And we found that to be true, of course, in Merrell as well. When we've gotten to do research in China and UK and Canada and the United States, that there is these consistent things about people, their desire in Merrell, their desire to spend time outside and how the outdoors is core to who they are. Their desire to make the world around them a better place and their choice to do that by making the person next to them better or making their home better or their small community better.


And so that's been really interesting. But the look in people's closets is great because people really are, like if they're willing to show you their closet, like they're being really real with you. And I can remember a guy standing there holding a shirt and talking about like, this is my favorite shirt. If I'm going to go on a date, this is what I wear. Because do you see how the stitching is a special color? And I was like, I do now, I do now. And those details really are the things that I think have mattered in the long run. And we've taken them into consideration. Like even when we're styling out talent on shoots today, it's like well, what color is the stitching of the shirt? Because that's the thing that this customer cares about. Or you know, do they have the right level of style? Because when they go out on a hike, they're probably going to brunch with their friends afterwards. And so are they wearing what's appropriate to that or what have you?

And so when you get to look in people's closets and a lot of people are very willing to show you when you approach it with the spirit of like, I want to know you and I want to learn more about you. And I think being a marketer, one of my very favorite things, the reason I like went into marketing, is because I like people ultimately I was like, I like people and I feel like I get people. And so I think this is a thing that might work for me and I just think that people are interesting and everyone comes from a space, right?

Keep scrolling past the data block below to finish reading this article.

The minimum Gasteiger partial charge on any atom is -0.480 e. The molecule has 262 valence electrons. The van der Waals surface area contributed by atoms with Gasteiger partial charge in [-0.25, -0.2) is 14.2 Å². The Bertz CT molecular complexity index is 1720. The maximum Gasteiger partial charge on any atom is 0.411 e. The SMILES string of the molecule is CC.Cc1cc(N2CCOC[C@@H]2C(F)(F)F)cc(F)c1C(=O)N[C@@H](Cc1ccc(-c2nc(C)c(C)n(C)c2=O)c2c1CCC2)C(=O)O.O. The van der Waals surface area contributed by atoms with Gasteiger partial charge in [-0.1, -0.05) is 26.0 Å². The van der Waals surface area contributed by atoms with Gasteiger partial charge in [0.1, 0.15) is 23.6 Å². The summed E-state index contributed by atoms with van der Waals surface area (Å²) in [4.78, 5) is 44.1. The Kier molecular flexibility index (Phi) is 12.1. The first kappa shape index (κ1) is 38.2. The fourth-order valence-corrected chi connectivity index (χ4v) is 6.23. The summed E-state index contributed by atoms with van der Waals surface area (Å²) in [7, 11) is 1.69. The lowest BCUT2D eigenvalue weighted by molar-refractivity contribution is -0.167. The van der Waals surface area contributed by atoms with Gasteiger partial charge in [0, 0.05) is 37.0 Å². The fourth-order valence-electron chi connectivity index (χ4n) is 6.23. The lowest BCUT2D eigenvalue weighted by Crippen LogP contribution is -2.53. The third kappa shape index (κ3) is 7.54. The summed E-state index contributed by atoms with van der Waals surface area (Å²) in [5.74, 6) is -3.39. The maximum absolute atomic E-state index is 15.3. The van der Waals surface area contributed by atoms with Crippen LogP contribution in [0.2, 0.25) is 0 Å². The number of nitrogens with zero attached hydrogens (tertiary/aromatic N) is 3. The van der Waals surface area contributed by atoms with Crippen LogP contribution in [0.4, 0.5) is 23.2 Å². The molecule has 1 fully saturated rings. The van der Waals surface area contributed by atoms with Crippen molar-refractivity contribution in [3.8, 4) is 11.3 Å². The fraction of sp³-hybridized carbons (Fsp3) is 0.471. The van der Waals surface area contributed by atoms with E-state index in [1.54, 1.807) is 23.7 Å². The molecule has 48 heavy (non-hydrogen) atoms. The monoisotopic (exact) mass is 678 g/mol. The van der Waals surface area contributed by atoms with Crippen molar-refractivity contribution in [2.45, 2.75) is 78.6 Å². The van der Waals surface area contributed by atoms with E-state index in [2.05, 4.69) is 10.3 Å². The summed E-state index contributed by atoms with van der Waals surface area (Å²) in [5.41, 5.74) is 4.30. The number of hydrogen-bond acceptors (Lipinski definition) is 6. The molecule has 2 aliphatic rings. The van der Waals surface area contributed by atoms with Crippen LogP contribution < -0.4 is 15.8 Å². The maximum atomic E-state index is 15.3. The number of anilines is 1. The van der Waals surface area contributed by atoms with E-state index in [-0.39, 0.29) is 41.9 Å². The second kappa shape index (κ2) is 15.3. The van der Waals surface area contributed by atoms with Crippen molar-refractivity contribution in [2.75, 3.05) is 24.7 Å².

Like everyone's got a story and everyone comes from a different space. And when you can stop and say like, well, I don't know their whole story, I don't know it, and I shouldn't assume to know it. And so what they bring to the table is like there for me to learn and learn and understand and learn something new.

Daniel Burstein: Yeah. You know, as a writer, there's always that max like, don't write to a whole bunch of people, write to one person, write try to write one person and figure that person out. And so, you know, some have tried to replicate where you're talking about. And some ways for people who are listening who don't have the resources to actually physically do what you're talking about is pretty much anthropology.

You know, online now has given us so many options, like looking at customer reviews, looking at social media, all these ways, even just pick up a phone and talking to a customer. To your point, to have not just some like two-dimensional customer persona, some three dimensional, real robust understanding of who these people are and what they do and are interested and passionate about outside of your product.

Because most of their life, other than a few superfans really is just your product is a very small part. But let me ask, you know, you said people were very open about this. Maybe this is because I'm a huge introvert, but it seems really awkward. Was it really awkward?